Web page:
|The Denwar Craft Fellowship
Esther Sietmann Dendel is artist, writer, humanitarian, scholar, teacher, friend and recipient of Iowa State University's Distinguished Alumnus Award.
Esther was born to Lewis and Grace Sietmann on a farm southwest of Laurel, Iowa--but let Esther describe the highlights of her life in her own words:
Halley's comet was streaking over the frozen corn fields on the night I was born February 2, 1910, near Laurel, Iowa. An old neighbor woman, a seer of sorts, told my mother that her child was destined to streak across the world like the comet, that she would never be content until she had seen other lands and knew other peoples. This foretelling was given impetus when at age 10 I became heart and soul immersed in 4-H club work. We learned folk dances, learned to recognize great paintings from European countries and to listen to opera and symphonies. In college, there was an International House where we met and made friends with students from all over. And finally in graduate school at Columbia, I saw an exhibit of African masks so powerful in their expressiveness that I went about in a daze afterwards, wondering how I could get to Africa to try to learn about the kind of living that enabled artists to produce this kind of art. I determined I would get to Africa even if I had to swim.
In 1941, I did get to Africa. The man to whom I was married had a job in the Research Department of the Firestone Rubber Company in Liberia. At that time, there were no roads in Liberia except along the coast. During the next two years I walked across Liberia twice, staying in small villages, studying the crafts, learning the folk tales and customs of the people. These villages were connected by narrow foot paths winding through the rain forest. The hinterland settlements were just beginning to come into a money economy. Life went on much as it had for centuries. In order to finance my explorations I got into the business of collecting and training baby chimpanzees, which were eventually sent to an animal farm in Florida.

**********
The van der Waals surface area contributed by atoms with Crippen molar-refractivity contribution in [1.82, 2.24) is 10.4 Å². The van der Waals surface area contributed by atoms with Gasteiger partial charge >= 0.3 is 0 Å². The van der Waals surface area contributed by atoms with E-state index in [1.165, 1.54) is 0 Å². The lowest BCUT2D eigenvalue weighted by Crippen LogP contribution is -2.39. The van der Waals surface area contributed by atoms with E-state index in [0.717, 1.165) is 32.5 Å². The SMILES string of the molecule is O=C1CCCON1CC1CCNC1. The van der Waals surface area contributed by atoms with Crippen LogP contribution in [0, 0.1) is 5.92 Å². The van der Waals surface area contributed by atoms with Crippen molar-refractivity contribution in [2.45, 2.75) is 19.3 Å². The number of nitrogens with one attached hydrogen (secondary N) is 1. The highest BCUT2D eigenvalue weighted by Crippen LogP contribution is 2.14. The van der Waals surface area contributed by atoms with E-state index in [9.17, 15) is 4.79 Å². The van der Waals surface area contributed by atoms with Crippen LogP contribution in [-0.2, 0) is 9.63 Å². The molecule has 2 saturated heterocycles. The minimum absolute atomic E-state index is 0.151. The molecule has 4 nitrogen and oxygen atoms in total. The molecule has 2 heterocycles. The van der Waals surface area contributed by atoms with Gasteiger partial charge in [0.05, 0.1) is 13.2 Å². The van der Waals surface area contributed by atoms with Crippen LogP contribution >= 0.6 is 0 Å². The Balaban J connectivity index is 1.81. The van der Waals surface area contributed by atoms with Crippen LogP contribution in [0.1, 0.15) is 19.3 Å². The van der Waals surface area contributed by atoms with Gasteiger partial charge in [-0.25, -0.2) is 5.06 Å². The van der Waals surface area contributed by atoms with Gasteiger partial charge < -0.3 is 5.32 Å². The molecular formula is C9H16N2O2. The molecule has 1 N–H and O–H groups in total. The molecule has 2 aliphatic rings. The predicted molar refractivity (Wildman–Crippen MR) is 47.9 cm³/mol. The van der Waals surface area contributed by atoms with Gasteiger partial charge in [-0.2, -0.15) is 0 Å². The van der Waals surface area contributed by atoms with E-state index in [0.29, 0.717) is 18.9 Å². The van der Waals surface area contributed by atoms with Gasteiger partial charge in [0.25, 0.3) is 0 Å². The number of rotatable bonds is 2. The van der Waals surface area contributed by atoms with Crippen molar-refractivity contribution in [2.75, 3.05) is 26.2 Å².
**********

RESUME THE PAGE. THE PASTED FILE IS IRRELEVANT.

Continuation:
What I learned about the people and their culture was recorded in notes which became "New Song in a Strange Land." My adventures with the chimpanzees became "Seven Days to Lomeland." My friendship with a young black nurse became fictionalized in "The Silk Cotton Tree."
Between explorations when I was down at the coast, I had a mud-and-thatch studio where anyone was welcome to come to paint or to carve. Among those who did was one of exceptional talent, Jo Dendel. We talked about the possibility of producing what we might design after the war was over and both of us might be back in the States. This idea became Denwar Ceramics in 1946 when we moved to Costa Mesa.
After 20 years, we had saved enough money to make a return trip to Liberia. Much had changed but not the custom of "dowry" which is really the buying and selling of little girls. This story I have told in "The Crossing Fee."
Meanwhile, Denwar thrived. Jo and I enjoyed being business partners and decided to make it a life affair by marrying in 1950. In addition to the African books, we did four "how-to" books for which there seemed to be a need. Jo did the photography and the drawings. The Thursday workshop helped with the projects that were illustrated.
I have left out some large hunks of my life, particularly the six years I worked in Appalachia between my sophomore and junior years at Iowa State and the rewarding time I spent teaching at the U. of Minnesota under the guidance of the Goldsteins.
The above autobiographical sketch was written when Esther was seventy-nine years old. Six years later in 1995 at the age of eighty-five, she continues to be an outstanding role model to many women, among them more than fifty women members of her Thursday Workshop, the Denwar Craft Fellowship in Costa Mesa, California. The Fellowship has been in existence for over thirty years. Topics discussed are usually concerned with the arts; book recommendations may be exchanged or outside speakers invited to share their respective enthusiasms, experience or expertise. Through Esther's leadership the group continues to flourish. The brick in the Plaza of Heroines is given in her name by her many friends in the Fellowship and is a recognition of her enriching and enduring contributions to their lives.